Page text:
Procedural generation — a broad and massive topic that can seem intimidating at first, but whose fundamentals can easily be grasped and replicated. It is the algorithmic creation of data, or more simply, an automated process with a set of governing rules.
You will have seen this via landmass or level generation in popular video games like Minecraft, Spelunky, and No Man’s Sky, to name a few. In animation, Lord of the Rings used proc-gen to simulate its armies, and the Mandalorian uses it to produce landscapes. Outside of computers, nature has its own processes by which ordered logic is executed.
The important concept to grasp here is: processes following rules, or rules that we follow.
Think of how you’d shuffle a deck of cards. You might take some cards from the ends and put them into the middle, or fan two stacks of cards into one, or spread them out on the floor. Your shuffling process follows rules to achieve your result, the perception of randomness. The same goes for all procedural generation processes, just with more rules.
One early and powerful implementation of procedural generation uses cellular automata to display seemingly organic patterns and structures. It’s called Conway’s Game of Life¹.
A cellular automata is a grid of cells, with each cell having a finite number of states such as “on” and “off”. The Game of Life is an incredible demonstration of the potential of procedural generation using cellular automata. Following four simple rules, each cell’s fate in the next “generation” is decided by its neighbors.
Break out of computers for a second and let’s take a look at how some of the rules in the Game of Life govern our very selves in nature! Take this study on the ocellated lizard for example.² As a lizard ages, its skin begins to take on a different pattern of pigmentation. Looking at the adult lizard (B), we can see a labyrinthine pattern has emerged from a spotted one (A). There must be a set of rules through which one pattern emerges from another. We don’t have to know all the rules to grasp the significance, just look at slides H and I. Look familiar? Certain cells have de-pigmented because they were deemed as having too many neighbors. Conway must have drawn inspiration from natural processes like these.
Back to computers… How can we extend this logic in a useful and demonstrative way? Let’s take our cellular grid, our basic Conway rules, and add to each cell in that grid an initial chance to activate. You can study and tinker with one such demonstration, and even code along to make your own in Unity in the link below.⁴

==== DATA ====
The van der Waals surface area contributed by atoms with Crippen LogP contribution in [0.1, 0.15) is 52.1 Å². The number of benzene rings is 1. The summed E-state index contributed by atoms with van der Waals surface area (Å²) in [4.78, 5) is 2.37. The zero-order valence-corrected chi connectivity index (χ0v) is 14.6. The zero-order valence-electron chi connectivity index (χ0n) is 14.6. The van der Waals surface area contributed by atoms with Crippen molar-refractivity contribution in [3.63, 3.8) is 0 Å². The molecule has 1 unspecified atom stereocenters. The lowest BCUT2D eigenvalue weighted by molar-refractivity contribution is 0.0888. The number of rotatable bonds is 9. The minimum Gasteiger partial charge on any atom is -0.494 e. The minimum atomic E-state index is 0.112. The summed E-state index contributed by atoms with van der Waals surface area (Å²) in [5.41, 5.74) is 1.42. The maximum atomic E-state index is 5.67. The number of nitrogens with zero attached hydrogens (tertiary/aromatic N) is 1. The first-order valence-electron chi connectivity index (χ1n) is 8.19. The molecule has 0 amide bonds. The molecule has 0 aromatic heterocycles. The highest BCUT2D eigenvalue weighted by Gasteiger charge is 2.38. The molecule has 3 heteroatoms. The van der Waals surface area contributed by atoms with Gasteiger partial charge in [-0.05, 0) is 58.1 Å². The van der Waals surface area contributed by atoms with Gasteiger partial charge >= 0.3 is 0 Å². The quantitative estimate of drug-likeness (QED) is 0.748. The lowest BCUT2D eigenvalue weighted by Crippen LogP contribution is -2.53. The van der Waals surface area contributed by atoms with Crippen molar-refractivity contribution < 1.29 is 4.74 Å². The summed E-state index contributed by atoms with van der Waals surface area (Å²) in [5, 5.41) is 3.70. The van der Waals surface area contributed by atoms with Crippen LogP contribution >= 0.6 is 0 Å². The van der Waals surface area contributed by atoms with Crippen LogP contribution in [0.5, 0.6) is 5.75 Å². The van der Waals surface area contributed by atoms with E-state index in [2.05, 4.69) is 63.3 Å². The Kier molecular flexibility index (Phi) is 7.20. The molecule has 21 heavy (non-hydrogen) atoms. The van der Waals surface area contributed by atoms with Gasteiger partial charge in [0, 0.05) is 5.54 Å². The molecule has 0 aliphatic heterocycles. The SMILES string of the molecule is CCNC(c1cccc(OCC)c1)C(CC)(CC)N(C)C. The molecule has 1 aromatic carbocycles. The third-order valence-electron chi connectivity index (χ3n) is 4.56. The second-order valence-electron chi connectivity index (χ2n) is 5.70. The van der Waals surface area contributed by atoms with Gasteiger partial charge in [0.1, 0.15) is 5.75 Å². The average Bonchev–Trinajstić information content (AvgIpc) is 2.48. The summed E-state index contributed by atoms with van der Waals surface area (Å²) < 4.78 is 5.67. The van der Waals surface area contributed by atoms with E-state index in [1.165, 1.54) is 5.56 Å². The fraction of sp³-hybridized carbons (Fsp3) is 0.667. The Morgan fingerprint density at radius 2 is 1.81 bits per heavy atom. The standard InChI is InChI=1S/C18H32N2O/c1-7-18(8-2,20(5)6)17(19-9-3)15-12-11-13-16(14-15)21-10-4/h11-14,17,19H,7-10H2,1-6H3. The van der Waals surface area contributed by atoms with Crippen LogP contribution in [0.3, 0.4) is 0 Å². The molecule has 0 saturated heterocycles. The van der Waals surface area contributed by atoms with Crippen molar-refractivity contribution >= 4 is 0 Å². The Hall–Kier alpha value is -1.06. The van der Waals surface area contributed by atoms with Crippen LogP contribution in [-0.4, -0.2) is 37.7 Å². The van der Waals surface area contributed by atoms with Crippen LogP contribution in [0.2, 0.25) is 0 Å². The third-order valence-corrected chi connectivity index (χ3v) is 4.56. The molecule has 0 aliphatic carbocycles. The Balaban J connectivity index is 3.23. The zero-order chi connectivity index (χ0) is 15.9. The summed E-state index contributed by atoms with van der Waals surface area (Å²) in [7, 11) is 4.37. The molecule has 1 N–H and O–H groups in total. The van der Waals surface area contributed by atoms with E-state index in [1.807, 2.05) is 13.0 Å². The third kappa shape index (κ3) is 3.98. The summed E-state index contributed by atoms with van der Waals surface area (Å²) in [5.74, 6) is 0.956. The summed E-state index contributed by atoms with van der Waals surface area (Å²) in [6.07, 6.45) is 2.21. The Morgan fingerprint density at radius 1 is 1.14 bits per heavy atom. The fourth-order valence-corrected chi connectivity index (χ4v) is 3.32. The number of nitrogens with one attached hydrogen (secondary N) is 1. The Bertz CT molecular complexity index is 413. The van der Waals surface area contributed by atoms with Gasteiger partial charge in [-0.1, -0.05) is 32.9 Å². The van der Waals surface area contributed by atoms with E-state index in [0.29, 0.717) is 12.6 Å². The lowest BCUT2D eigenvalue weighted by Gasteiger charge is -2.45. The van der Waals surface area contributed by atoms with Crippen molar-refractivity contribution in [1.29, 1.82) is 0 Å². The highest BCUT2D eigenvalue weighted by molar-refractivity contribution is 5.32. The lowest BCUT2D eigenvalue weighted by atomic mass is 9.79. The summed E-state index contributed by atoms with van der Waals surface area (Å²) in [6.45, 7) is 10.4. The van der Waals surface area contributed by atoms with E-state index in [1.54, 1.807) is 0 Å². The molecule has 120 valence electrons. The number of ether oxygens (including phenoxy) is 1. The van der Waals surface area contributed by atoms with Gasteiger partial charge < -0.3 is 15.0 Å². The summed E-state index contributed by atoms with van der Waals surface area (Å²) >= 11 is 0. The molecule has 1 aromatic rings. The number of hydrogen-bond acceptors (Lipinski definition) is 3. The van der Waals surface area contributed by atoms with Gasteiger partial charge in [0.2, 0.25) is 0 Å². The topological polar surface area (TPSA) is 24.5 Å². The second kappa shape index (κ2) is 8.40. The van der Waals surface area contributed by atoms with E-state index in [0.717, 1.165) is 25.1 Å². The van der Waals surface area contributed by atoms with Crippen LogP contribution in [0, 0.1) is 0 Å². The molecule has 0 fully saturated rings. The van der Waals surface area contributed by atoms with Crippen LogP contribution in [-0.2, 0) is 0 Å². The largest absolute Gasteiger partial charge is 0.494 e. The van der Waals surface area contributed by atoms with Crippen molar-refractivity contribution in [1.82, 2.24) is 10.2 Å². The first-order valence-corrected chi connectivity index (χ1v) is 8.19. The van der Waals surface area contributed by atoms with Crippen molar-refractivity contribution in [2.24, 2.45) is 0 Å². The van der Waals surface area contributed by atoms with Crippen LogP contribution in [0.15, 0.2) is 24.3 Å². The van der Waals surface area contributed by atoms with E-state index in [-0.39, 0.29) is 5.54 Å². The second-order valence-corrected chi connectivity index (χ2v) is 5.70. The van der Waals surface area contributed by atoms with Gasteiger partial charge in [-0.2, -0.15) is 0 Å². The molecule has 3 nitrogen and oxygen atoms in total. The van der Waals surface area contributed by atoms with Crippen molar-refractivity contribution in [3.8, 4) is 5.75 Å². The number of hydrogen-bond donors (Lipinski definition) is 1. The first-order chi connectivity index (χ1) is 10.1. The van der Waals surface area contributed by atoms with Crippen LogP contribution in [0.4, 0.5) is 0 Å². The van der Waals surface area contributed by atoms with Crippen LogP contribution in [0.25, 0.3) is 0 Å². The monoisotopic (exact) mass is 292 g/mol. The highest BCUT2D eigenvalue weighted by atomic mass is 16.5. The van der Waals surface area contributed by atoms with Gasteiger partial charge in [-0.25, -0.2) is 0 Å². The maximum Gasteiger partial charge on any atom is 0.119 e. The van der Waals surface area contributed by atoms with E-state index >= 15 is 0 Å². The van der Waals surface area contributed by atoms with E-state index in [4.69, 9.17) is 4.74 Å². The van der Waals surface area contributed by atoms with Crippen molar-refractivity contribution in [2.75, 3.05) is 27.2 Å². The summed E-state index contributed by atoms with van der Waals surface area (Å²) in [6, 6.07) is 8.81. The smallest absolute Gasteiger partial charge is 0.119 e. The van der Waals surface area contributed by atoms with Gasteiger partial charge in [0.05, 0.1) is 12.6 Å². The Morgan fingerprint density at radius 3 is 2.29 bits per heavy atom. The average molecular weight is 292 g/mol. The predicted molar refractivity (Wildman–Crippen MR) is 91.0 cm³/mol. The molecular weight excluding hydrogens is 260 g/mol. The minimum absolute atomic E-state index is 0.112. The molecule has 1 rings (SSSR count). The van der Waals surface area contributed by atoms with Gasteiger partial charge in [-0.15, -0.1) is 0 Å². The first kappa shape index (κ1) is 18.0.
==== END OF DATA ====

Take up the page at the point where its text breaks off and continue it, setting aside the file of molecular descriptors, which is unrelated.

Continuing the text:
We can start with a grid of randomly activated cells (think noise) and through each generation of our procedure, they begin to take on a seemingly organic structure. To further demonstrate the value of similar processes, let's take a look at what's called Perlin Noise.
Perlin noise is a type of coherent and gradual noise used to visualize realistic and organic appearances. Just like our randomly initialized grid of cells but:
- Instead of cells being “on” and “off”, we have values ranging between 0 and 1, best referred to as height (think darkness, or intensity)
- The cells follow the ever familiar rule of gravitating towards one another and not existing in isolation or excess (neighbor rules)
- Lastly, neighbors have a tendency not to change from one height extreme to the opposite, except in a gradual manner: something of an extension on our isolation rule. Notice the transitionally fading appearance.
It might look nonsensical still, but let’s make use of this by coming full circle. One series of incredible Unity tutorials later⁵, we can coordinate the height values in our Perlin noise map to colors in a familiar pattern, like landscape.
We take a map like the one above, and we make some decisions on which values should be what color.
Remember our values range from 0 to 1. Start with our two geographical height extremes: deep seas and mountain peaks.
Assign colors and values to everything you want in between: shallow water, beaches, land, rocks, mountains.
Watch our coherent noise map turn from chaos into a familiar appearance.
From the appearance of chaos, through the obedience of a set of rules, comes the appearance of order.
One last important thing to note regarding the simulation of randomness is the concept of seeds. Through the use of seeds, we can dictate to our simulations the order in which they randomize their behavior. Using a seed, you can control and store results, which is useful in:
- Debugging procedural logic by reproducing and analyzing
- Saving random results in video games for multiplayer competition
- Storing massive worlds just by saving their seed and the algorithm that produced them. Think of an entire galaxy, reproducible by merely plugging in an integer.
When it comes to procedural generation, remember what was reiterated most here.
- Sets of governing rules with which we can automate processes
- Maps or grids populated by cells who have some defined value
- Organic neighbor rules: Cells attract other cells, they mostly do not exist in isolation, and they tend only to change gradually
When you observe an organic structure in nature in the future, try to pick out a few of the rules they followed to arrive at their result
It is well worth diving into any of the tutorials or articles listed below if you’re interested in learning about or doing this yourself. This only scratches the surface of procedural generation. It’s important though, not to forget, that whether it’s leopard spots, honeycombs, fish scales, lava, camouflage, clouds, or landmasses, it’s a set of governing rules that can be picked apart and imitated if done carefully.
2 — Manukyan, L., Montandon, S., Fofonjka, A. et al. A living mesoscopic cellular automaton made of skin scales. Nature 544, 173–179 (2017).